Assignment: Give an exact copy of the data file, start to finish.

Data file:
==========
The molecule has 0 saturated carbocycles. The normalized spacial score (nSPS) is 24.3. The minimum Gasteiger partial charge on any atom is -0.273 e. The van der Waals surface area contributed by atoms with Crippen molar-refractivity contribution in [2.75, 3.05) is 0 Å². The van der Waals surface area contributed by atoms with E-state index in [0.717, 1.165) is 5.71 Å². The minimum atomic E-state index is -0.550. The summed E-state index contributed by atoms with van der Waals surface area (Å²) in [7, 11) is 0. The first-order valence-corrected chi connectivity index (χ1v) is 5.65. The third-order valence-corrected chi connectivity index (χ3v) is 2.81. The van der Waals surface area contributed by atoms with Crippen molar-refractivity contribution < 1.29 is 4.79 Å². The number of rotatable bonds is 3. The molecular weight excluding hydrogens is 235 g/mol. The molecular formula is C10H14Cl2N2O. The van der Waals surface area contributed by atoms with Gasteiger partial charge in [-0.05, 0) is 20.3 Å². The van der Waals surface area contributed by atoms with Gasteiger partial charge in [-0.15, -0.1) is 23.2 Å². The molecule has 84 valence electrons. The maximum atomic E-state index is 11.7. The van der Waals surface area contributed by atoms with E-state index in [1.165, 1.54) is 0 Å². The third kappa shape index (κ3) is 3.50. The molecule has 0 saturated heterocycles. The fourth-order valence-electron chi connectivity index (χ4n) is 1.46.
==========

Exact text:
The molecule has 0 saturated carbocycles. The normalized spacial score (nSPS) is 24.3. The minimum Gasteiger partial charge on any atom is -0.273 e. The van der Waals surface area contributed by atoms with Crippen molar-refractivity contribution in [2.75, 3.05) is 0 Å². The van der Waals surface area contributed by atoms with E-state index in [0.717, 1.165) is 5.71 Å². The minimum atomic E-state index is -0.550. The summed E-state index contributed by atoms with van der Waals surface area (Å²) in [7, 11) is 0. The first-order valence-corrected chi connectivity index (χ1v) is 5.65. The third-order valence-corrected chi connectivity index (χ3v) is 2.81. The van der Waals surface area contributed by atoms with Crippen molar-refractivity contribution < 1.29 is 4.79 Å². The number of rotatable bonds is 3. The molecular weight excluding hydrogens is 235 g/mol. The molecular formula is C10H14Cl2N2O. The van der Waals surface area contributed by atoms with Gasteiger partial charge in [-0.05, 0) is 20.3 Å². The van der Waals surface area contributed by atoms with Gasteiger partial charge in [-0.15, -0.1) is 23.2 Å². The molecule has 84 valence electrons. The maximum atomic E-state index is 11.7. The van der Waals surface area contributed by atoms with E-state index in [1.165, 1.54) is 0 Å². The third kappa shape index (κ3) is 3.50. The molecule has 0 saturated heterocycles. The fourth-order valence-electron chi connectivity index (χ4n) is 1.46.